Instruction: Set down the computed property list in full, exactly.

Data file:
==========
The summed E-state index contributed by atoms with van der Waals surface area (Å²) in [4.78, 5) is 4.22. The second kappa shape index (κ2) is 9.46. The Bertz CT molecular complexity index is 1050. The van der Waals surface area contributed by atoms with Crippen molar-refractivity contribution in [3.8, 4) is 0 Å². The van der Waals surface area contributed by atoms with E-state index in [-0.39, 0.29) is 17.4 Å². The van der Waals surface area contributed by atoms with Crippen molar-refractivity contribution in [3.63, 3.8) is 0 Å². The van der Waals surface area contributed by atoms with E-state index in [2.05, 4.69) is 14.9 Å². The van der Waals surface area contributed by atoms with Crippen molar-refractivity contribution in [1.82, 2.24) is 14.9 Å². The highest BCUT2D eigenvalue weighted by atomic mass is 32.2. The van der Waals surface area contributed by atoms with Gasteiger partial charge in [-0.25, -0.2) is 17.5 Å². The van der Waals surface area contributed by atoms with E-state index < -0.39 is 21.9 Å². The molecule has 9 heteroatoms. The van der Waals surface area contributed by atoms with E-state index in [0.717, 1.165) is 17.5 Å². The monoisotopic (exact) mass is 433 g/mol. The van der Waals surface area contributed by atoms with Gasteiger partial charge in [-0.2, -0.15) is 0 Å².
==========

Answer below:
The summed E-state index contributed by atoms with van der Waals surface area (Å²) in [4.78, 5) is 4.22. The second kappa shape index (κ2) is 9.46. The Bertz CT molecular complexity index is 1050. The van der Waals surface area contributed by atoms with Crippen molar-refractivity contribution in [3.8, 4) is 0 Å². The van der Waals surface area contributed by atoms with E-state index in [-0.39, 0.29) is 17.4 Å². The van der Waals surface area contributed by atoms with Crippen molar-refractivity contribution in [3.63, 3.8) is 0 Å². The van der Waals surface area contributed by atoms with E-state index in [2.05, 4.69) is 14.9 Å². The van der Waals surface area contributed by atoms with Crippen molar-refractivity contribution in [1.82, 2.24) is 14.9 Å². The highest BCUT2D eigenvalue weighted by atomic mass is 32.2. The van der Waals surface area contributed by atoms with Gasteiger partial charge in [-0.25, -0.2) is 17.5 Å². The van der Waals surface area contributed by atoms with E-state index < -0.39 is 21.9 Å². The molecule has 9 heteroatoms. The van der Waals surface area contributed by atoms with E-state index in [0.717, 1.165) is 17.5 Å². The monoisotopic (exact) mass is 433 g/mol. The van der Waals surface area contributed by atoms with Gasteiger partial charge in [-0.2, -0.15) is 0 Å².